M: I’m a nerd, I watch the Discovery Channel, that and Mob Wives. [laughs]I remember studying about Panacea and seeing a documentary on it. It’s basically the concept that the world was all one continent and then it broke up in all these different continents because of a big world earthquake.  I found it fascinating and I created a necklace inspired by that documentary.

What are your thoughts on the idea of everything happening for a reason, divine paths etc.

A: That’s like your thing right here! [laughs]

M: That’s your thing too! I do think everything happens for a reason but I think that only works when you are in your purpose. I call it your divine blueprint. To me the reason why I’m here is to serve God and to serve each other. If you understand that the greatest joy of all is to actually really serve that everything does happen for that reason and it becomes magical.

A: I can’t go after that [laughs] Melody always answers this so perfectly, and I have to admit she has helped me out a lot with this. When her and I first met, a group of us would meet every Tuesday night, I learned so much from her, her teachings and encouragement of everyone having their “divine blueprint” their purpose of being here. Knowing Melody seeing her beliefs and the way she really lives her life the way she is supposed to really helped me be confident in knowing I’m truly living my dream, my path and that I am where I am supposed to be. She is truly an amazing person inside and out and everyone needs a friend like her!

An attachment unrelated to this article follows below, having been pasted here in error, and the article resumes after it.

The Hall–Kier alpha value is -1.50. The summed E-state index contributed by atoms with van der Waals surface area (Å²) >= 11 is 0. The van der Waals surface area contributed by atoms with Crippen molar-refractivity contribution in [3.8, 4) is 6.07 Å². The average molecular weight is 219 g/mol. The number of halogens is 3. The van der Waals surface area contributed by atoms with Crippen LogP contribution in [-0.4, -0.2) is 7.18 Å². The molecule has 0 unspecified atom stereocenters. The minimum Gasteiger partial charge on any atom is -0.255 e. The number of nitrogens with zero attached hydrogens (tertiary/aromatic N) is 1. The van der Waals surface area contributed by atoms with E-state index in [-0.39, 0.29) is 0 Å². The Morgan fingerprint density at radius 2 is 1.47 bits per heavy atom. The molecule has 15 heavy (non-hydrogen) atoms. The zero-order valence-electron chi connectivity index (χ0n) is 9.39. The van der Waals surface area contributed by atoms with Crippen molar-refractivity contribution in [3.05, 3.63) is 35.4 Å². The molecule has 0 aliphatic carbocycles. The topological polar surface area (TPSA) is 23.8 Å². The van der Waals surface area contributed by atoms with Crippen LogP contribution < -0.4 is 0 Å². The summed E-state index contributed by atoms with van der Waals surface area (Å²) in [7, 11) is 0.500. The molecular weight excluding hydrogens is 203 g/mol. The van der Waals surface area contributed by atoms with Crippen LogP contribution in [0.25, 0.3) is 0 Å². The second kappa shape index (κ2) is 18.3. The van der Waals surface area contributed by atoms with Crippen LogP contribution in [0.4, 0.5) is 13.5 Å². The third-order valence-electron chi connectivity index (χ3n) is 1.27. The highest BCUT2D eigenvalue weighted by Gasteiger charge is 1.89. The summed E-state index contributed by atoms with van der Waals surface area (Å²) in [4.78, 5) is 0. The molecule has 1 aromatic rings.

Would you do a reality show?

M: I can’t stand them, I’m not opposed to the idea of doing it, but it would really have to be very positive. It would have to accomplish something.

The Impala, discuss.

M: The Impala is my baby! I’ve always been into cars…In high school I would race cars, I was a part of a car club…So I’ve always had a big appreciation for cars, Impalas, Cadillac’s, all those big California style cars were always the symbol of luxury. If you had one it was like you made it.

I bought one and I love it. It feels like I’m driving my living room around. I have a chandelier in there. It’s become my project. It’s really amazing. I really hope I don’t get really rich because all I’ll do is collect old big cars!